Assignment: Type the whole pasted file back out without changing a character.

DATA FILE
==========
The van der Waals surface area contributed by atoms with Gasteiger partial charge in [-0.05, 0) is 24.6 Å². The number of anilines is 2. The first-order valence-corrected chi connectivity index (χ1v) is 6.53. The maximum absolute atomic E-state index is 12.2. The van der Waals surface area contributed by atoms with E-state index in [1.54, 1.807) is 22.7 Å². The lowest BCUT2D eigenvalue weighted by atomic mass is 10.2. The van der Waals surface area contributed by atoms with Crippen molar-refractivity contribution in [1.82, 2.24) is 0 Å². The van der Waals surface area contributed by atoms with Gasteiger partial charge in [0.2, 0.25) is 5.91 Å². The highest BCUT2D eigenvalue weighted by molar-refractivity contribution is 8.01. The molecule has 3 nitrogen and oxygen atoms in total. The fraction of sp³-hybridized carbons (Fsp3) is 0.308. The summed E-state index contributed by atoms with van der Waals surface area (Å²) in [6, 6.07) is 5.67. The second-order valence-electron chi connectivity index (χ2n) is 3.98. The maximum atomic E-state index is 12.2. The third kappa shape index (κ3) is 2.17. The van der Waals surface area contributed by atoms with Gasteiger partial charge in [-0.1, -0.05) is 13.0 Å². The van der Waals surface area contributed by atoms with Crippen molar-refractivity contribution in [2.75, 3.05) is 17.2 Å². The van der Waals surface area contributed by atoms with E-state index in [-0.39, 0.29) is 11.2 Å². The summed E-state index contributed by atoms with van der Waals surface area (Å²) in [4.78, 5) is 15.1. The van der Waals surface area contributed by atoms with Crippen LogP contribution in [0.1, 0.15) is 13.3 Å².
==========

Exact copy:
The van der Waals surface area contributed by atoms with Gasteiger partial charge in [-0.05, 0) is 24.6 Å². The number of anilines is 2. The first-order valence-corrected chi connectivity index (χ1v) is 6.53. The maximum absolute atomic E-state index is 12.2. The van der Waals surface area contributed by atoms with E-state index in [1.54, 1.807) is 22.7 Å². The lowest BCUT2D eigenvalue weighted by atomic mass is 10.2. The van der Waals surface area contributed by atoms with Crippen molar-refractivity contribution in [1.82, 2.24) is 0 Å². The van der Waals surface area contributed by atoms with Gasteiger partial charge in [0.2, 0.25) is 5.91 Å². The highest BCUT2D eigenvalue weighted by molar-refractivity contribution is 8.01. The molecule has 3 nitrogen and oxygen atoms in total. The fraction of sp³-hybridized carbons (Fsp3) is 0.308. The summed E-state index contributed by atoms with van der Waals surface area (Å²) in [6, 6.07) is 5.67. The second-order valence-electron chi connectivity index (χ2n) is 3.98. The maximum atomic E-state index is 12.2. The third kappa shape index (κ3) is 2.17. The van der Waals surface area contributed by atoms with Gasteiger partial charge in [-0.1, -0.05) is 13.0 Å². The van der Waals surface area contributed by atoms with Crippen molar-refractivity contribution in [2.75, 3.05) is 17.2 Å². The van der Waals surface area contributed by atoms with E-state index in [-0.39, 0.29) is 11.2 Å². The summed E-state index contributed by atoms with van der Waals surface area (Å²) in [4.78, 5) is 15.1. The van der Waals surface area contributed by atoms with Crippen LogP contribution in [0.1, 0.15) is 13.3 Å².